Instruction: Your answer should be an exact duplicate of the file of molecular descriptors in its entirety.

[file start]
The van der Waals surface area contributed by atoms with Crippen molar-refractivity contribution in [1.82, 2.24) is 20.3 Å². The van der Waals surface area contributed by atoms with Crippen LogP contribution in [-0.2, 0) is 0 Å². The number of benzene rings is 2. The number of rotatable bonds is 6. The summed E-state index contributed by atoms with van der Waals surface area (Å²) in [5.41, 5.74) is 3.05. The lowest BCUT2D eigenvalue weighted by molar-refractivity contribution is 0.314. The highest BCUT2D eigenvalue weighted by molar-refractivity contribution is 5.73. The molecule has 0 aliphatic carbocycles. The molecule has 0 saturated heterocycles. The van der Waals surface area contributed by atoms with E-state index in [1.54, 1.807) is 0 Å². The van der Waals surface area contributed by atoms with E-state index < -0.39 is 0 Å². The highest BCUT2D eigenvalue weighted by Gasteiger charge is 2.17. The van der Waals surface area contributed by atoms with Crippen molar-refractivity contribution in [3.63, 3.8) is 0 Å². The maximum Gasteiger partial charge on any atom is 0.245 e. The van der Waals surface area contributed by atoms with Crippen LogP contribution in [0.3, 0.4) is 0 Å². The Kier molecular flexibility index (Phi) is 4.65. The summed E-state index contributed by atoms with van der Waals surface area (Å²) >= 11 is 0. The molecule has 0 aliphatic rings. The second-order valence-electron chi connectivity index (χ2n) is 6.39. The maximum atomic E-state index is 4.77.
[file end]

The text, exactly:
The van der Waals surface area contributed by atoms with Crippen molar-refractivity contribution in [1.82, 2.24) is 20.3 Å². The van der Waals surface area contributed by atoms with Crippen LogP contribution in [-0.2, 0) is 0 Å². The number of benzene rings is 2. The number of rotatable bonds is 6. The summed E-state index contributed by atoms with van der Waals surface area (Å²) in [5.41, 5.74) is 3.05. The lowest BCUT2D eigenvalue weighted by molar-refractivity contribution is 0.314. The highest BCUT2D eigenvalue weighted by molar-refractivity contribution is 5.73. The molecule has 0 aliphatic carbocycles. The molecule has 0 saturated heterocycles. The van der Waals surface area contributed by atoms with E-state index in [1.54, 1.807) is 0 Å². The van der Waals surface area contributed by atoms with E-state index < -0.39 is 0 Å². The highest BCUT2D eigenvalue weighted by Gasteiger charge is 2.17. The van der Waals surface area contributed by atoms with Crippen molar-refractivity contribution in [3.63, 3.8) is 0 Å². The maximum Gasteiger partial charge on any atom is 0.245 e. The van der Waals surface area contributed by atoms with Crippen LogP contribution in [0.3, 0.4) is 0 Å². The Kier molecular flexibility index (Phi) is 4.65. The summed E-state index contributed by atoms with van der Waals surface area (Å²) >= 11 is 0. The molecule has 0 aliphatic rings. The second-order valence-electron chi connectivity index (χ2n) is 6.39. The maximum atomic E-state index is 4.77.